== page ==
Remember. Our American amnesia is almost endemic to who we are—partly because we’re still a young country, partly because we’ve never been keen readers, partly because we often look away from patterns of history and choose not to travel (only 1 out of 3 Americans has a passport, therefore at least two-thirds have never left the country, never heard another language as predominant, never compared systems, tacitly “forget” that other places have other ideas and ways of living as valuable as ours. We’re professional forgetters because we’ve allowed our excellent journals to weaken, because we rarely pay much attention to cause and effect. We must remember how we got into this situation, and precisely what programs were in place before Republicans began taking them apart. In your letter you talked about “all the progress we’ve made.” Blood and tears forced that progress, working men and women, active citizens, many admirable politicians. It will need to be restarted, its energy revivified.
What to do:
(Do you have a passport, Ken? If not, get one, and keep it current.)
We must not give up hope.
I’ve lived long enough to have experienced a profoundly hopeful period. Not simply the Sixties, tropes of “the dawning of the Age of Aquarius” surrounding us in a smoky haze, but particular social programs of great promise.
In the late Sixties and early Seventies I worked with young kids—these were the days of Johnson’s Great Society program—an initiative to alleviate poverty, to recognize that being born poor is no crime, that all have potential and ought to have a chance to fulfill it. Billions of dollars were poured into programs, Ken, and I worked in just one of them.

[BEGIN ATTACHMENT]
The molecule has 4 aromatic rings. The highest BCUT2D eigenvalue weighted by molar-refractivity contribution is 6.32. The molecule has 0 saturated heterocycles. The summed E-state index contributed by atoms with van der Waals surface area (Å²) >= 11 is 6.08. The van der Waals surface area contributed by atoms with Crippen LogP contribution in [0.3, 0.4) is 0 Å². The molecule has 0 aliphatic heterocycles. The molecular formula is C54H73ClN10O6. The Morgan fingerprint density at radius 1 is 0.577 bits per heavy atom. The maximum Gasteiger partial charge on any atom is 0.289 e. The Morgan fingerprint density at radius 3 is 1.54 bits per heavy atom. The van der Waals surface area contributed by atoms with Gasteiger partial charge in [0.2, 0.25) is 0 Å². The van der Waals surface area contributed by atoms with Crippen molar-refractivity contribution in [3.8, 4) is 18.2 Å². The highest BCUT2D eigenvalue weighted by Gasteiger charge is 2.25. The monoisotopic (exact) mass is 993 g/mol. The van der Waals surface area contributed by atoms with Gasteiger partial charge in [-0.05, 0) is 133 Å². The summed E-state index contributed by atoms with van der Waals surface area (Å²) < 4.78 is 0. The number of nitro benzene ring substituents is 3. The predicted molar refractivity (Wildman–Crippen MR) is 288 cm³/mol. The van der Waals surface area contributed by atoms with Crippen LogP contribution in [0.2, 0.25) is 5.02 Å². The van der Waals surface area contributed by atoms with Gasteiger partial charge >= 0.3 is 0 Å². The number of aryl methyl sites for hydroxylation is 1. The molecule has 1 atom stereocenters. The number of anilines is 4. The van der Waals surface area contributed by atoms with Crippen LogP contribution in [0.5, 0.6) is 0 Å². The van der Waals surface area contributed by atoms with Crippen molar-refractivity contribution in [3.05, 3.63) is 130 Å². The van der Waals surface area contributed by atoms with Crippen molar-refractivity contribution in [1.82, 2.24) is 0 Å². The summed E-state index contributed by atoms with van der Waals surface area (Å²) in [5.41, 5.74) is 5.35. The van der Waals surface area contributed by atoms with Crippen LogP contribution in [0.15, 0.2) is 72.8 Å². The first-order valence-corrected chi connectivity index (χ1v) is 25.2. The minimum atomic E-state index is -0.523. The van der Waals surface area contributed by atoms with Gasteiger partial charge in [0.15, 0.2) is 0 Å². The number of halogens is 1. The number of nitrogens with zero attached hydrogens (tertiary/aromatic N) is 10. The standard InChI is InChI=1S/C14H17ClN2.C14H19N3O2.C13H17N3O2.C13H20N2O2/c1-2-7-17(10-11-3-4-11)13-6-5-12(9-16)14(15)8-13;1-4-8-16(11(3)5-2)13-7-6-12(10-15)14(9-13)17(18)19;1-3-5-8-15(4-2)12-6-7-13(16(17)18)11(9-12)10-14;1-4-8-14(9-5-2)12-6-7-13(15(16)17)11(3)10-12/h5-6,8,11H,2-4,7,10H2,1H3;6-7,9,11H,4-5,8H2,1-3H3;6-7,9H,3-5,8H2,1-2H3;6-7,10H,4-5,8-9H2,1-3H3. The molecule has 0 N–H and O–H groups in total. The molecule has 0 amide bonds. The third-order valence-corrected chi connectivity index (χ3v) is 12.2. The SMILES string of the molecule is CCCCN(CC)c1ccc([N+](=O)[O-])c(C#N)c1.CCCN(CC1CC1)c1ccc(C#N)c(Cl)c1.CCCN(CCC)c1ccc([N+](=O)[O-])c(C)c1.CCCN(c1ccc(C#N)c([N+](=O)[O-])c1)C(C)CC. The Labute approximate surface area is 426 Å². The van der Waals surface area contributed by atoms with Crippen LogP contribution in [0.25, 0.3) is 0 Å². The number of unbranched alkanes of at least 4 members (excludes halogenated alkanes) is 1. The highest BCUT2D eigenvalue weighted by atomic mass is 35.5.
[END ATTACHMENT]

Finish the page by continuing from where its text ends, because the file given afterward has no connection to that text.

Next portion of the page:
I was an ESEA Title I preschool teacher, specializing in four-year-olds. Our school was located in the Hunter’s Point projects in San Francisco, and it was excellent. In my class we had eighteen kids, plenty of money for first-rate educational supplies, a field trip budget wherein we could rent buses and have kids experience the world beyond their neighborhood. We had a cook. A housekeeper. A nurse who visited once a week, talking with parents about health, arranging for doctors’ visits. A social worker who helped parents navigate bureaucracies, get into colleges. As lead teacher I had a wonderful aide, so our adult-to-child ratio was 1:9. The kids flourished.
Then Nixon was elected. The Republicans came into office, and the cutting gradually began; Johnson’s Great Society shriveled, monetarily and conceptually. The dream dissipated.
But we saw it, Ken: we saw what could be done, and it worked: we were happy and the kids were joyous, and for a period of years we saw the flowering of this country’s potential. It was quite a thing to be inside of, to see.
I had lunch last week with a former student teacher whom I helped train. She’s been teaching for a long time now. She told me that many classes in the high school where she works have more than forty kids.
What to do:
I find that poems can keep me sane and on track, Ken. If you’re looking for one or two, consider doing a computer search for William Stafford’s “A Ritual to Read to Each Other,” or Czeslaw Milosz’s “Incantation,” or Muriel Rukeyser’s elliptical and beautiful “The Speed of Darkness” (which makes me think of how important our private silence can be these days, Ken), or Shelley’s “Ozymandias.”
And I’d bet you have touchstones of hope, Ken, that you can send my way. You’re a musician—maybe there are songs or lyrics in the music that “speak to you”—send them! I could use a few new touchstones, too.
For it is important that awake people be awake.
That’s a line from the Stafford poem.
When Bush Junior’s war in Iraq began (really Cheney’s war, but let’s not get into that), millions of Americans—knowing full well that the rationale for that war was false and that thousands would be killed or hurt—took the streets in protest. Many were arrested.